Tag Archives: year in review

Best of 2018


A disclaimer: Glen over at the Scenic Writer’s Shack wrote this up for AI a solid month ago, and due to some truly epic foolery and lameness on my part, well, it sat in the posting queue for all the intervening time. So while it’s a little bit late for a year-in-review post and we should be on to the bigger, better things 2019 is sure to bring, the fault here is entirely mine. Nevertheless, it wouldn’t do to have a voice singing my praises go unheard, so — here’s Glen!

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It’s time again to unfurl the star-spangled fan-flag and heap praise where it’s due.

I’ve always believed every five-star, Michelin rated blogger deserves their own personal cheerleader. From 14 000 km’s away I just happen to be Pav’s. The U.S / Australian alliance has been going strong since at least as far back as World War II and there’s every reason to think that a list such as this one can only further bolster those relations.

Matt, the Atlanta-based chief notions officer and gifted scribe behind ACCIDENTALLY INSPIRED, and I have never met. It’s also unlikely we ever will meet. But that hasn’t stopped me two years running now (read last year’s honour roll list HERE) from honouring him and his Halydron Collider of Ideas superblog with a pick of what I consider his twenty finest posts during the year.

Ready?

Time to enter Matt’s hallowed sandpit.

Let the countdown begin… 

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1.  (Sorta) Safe landings, or Hell Week in the Theatre (April)

In the kind of truly majestic extended metaphor only Pav himself could conceive, we are treated to a white-knuckle cockpit view of the staging of a High School theatre production – complete with all manner of organised chaos including actor’s laryngitis, sprained ankles and ill-fitting costumes. Trying to land a rickity Cessna light aircraft during a violent thunderstorm seems a walk in the park by comparison.

REMEMBER IT HERE

2.  Bend One Over For Me (August)

The pro’s and cons of library book enrichment – the practice of marking pages by folding over the top corners or even inscribing words in the margins – are uproariously unpacked in this classic post. Matt admits his librarian wife may not share his enthusiasm for what he terms “marking the trail for others.”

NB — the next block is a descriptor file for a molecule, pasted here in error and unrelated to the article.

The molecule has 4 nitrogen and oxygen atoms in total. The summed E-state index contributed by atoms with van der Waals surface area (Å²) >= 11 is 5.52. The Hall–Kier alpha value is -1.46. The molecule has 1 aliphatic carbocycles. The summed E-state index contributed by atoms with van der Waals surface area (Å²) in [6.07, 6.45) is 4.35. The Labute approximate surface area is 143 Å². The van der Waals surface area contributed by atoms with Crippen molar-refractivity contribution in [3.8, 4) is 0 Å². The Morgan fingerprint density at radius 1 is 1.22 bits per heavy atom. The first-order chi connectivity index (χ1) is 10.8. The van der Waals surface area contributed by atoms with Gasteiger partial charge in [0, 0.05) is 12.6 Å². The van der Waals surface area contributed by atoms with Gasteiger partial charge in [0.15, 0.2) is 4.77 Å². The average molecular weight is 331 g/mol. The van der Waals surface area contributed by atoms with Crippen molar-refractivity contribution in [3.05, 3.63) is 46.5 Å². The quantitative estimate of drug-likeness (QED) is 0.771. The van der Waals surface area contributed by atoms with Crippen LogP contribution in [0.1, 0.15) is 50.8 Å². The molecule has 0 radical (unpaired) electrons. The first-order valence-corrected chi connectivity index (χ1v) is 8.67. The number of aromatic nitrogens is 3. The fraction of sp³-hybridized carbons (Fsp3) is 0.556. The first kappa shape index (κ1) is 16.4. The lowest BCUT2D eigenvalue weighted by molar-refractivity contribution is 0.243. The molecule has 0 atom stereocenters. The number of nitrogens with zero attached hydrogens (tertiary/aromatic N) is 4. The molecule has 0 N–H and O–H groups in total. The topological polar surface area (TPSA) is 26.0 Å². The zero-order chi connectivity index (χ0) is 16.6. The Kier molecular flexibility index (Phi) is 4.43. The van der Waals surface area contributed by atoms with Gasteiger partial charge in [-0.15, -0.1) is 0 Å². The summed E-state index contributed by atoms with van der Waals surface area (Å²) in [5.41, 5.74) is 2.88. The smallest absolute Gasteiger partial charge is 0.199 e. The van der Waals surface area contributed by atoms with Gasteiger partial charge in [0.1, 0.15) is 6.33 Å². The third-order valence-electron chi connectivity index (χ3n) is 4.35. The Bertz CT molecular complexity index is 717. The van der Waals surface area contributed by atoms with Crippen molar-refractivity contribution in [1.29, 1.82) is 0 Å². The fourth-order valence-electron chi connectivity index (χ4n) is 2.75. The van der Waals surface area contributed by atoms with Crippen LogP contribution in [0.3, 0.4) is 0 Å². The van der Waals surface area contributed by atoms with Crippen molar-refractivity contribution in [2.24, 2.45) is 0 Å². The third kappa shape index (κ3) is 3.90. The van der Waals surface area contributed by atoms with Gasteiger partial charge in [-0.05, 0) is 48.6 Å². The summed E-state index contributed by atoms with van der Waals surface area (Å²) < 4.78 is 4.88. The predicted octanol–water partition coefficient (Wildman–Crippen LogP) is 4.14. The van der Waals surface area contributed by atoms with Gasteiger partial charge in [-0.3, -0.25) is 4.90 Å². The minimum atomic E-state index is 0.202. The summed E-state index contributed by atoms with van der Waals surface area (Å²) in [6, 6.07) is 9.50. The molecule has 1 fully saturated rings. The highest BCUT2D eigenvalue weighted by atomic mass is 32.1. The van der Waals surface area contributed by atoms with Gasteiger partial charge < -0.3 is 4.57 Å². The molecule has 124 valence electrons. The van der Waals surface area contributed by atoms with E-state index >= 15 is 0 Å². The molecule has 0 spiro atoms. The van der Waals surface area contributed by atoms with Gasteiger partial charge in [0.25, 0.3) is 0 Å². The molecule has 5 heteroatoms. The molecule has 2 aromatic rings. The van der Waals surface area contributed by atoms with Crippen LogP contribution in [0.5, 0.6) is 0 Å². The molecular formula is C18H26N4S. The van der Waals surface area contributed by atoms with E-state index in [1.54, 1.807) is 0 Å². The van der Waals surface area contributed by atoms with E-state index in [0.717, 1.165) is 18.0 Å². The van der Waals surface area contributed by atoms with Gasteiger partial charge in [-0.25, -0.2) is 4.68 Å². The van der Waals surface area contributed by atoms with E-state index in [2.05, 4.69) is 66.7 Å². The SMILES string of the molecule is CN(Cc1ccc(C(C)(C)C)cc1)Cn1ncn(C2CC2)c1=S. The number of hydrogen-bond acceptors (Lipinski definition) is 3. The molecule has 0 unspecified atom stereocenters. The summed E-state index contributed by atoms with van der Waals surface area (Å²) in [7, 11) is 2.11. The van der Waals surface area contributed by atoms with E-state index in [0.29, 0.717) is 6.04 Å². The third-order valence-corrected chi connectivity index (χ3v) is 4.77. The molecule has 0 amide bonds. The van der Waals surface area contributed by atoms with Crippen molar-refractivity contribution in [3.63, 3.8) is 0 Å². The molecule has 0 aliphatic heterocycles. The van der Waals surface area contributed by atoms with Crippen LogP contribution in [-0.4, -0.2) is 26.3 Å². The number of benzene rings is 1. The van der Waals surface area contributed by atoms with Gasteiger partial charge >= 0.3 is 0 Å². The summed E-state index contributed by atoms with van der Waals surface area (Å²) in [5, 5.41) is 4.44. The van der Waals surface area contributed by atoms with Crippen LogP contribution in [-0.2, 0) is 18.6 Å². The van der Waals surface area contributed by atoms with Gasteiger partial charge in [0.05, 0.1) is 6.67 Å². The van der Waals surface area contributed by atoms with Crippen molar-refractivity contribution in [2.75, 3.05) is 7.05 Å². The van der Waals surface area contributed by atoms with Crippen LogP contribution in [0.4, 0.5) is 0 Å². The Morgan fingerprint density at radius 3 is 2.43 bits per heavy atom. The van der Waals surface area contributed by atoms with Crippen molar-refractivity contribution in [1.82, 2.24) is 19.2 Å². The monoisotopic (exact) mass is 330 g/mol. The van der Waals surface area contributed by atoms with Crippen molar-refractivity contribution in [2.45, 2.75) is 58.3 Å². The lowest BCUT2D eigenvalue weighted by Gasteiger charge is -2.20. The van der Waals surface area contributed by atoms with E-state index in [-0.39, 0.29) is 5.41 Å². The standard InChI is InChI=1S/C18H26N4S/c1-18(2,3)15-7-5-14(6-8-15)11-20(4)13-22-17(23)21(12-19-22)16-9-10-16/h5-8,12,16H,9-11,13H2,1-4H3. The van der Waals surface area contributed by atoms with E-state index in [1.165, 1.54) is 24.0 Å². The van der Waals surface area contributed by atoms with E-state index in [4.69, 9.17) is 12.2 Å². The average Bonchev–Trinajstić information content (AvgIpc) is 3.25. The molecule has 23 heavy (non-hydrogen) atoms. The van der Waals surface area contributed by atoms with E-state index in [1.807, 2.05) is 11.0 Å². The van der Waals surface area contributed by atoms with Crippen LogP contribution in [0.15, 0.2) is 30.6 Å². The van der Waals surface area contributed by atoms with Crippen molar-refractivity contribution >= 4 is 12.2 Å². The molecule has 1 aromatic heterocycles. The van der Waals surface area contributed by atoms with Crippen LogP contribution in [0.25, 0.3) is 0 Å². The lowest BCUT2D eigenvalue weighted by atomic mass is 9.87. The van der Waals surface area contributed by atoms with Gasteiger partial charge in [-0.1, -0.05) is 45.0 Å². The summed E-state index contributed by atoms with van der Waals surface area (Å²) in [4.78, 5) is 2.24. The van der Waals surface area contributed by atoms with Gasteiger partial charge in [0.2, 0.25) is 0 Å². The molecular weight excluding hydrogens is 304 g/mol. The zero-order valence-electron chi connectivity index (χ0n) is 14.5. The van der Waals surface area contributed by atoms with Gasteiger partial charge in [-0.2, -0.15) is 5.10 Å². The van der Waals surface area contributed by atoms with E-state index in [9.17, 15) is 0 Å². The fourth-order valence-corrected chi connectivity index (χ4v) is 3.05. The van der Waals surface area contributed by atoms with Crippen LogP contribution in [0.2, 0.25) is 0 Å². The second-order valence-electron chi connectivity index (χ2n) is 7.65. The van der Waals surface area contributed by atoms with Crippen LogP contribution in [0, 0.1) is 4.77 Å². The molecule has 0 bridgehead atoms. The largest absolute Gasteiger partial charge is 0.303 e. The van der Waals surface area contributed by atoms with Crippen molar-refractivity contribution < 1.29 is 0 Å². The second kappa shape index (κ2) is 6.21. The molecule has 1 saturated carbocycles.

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3.  Canine Curling (April)

Because Pav’s dog follows him from room to room in their house she gets labelled an Attention Whore Dog. When the neighbours have a yard sale complete with all the accompanying noises of cars coming and going, doors slamming and muffled voices from the driveway – noises his dog associates with Matt and his wife coming home from work – the results are high-grade comedy.

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4.  Word of Mouth (July)

Vampire flash fiction you can really sink your teeth into. Any story that includes a character named ‘Thierry’ is welcome by me.

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5.  A Buffet on Cheat Day (August)

Our Matt finally sees the light does a glorious tango with the joys of non-fiction reading. In the process he rolls out perhaps his best analogy of the year – something about a salad bar, leafy greens and piles of mashed potatoes.

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6.  A Foolproof Method for Decluttering Your Home (July)

Self-confessed clutter expert Pav details a nine-point plan to home-treat your inner hoarder. This post came with a picture of our budding pro-author’s bedside table playing host to nine books, a pack of highlighters, his keys, a tape measure, a pair of socks, two notebooks, a pair of socks and several headphones. Expert indeed.

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 7.  Hammer Time (A Scientific Study in How Dumb You Can Be) (March)

While trying to drive in a nail he bangs his hand with a hammer. Accidentally. In front of a student. We shouldn’t laugh. But we do. A lot.

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8.  I am Not The Target Audience (June)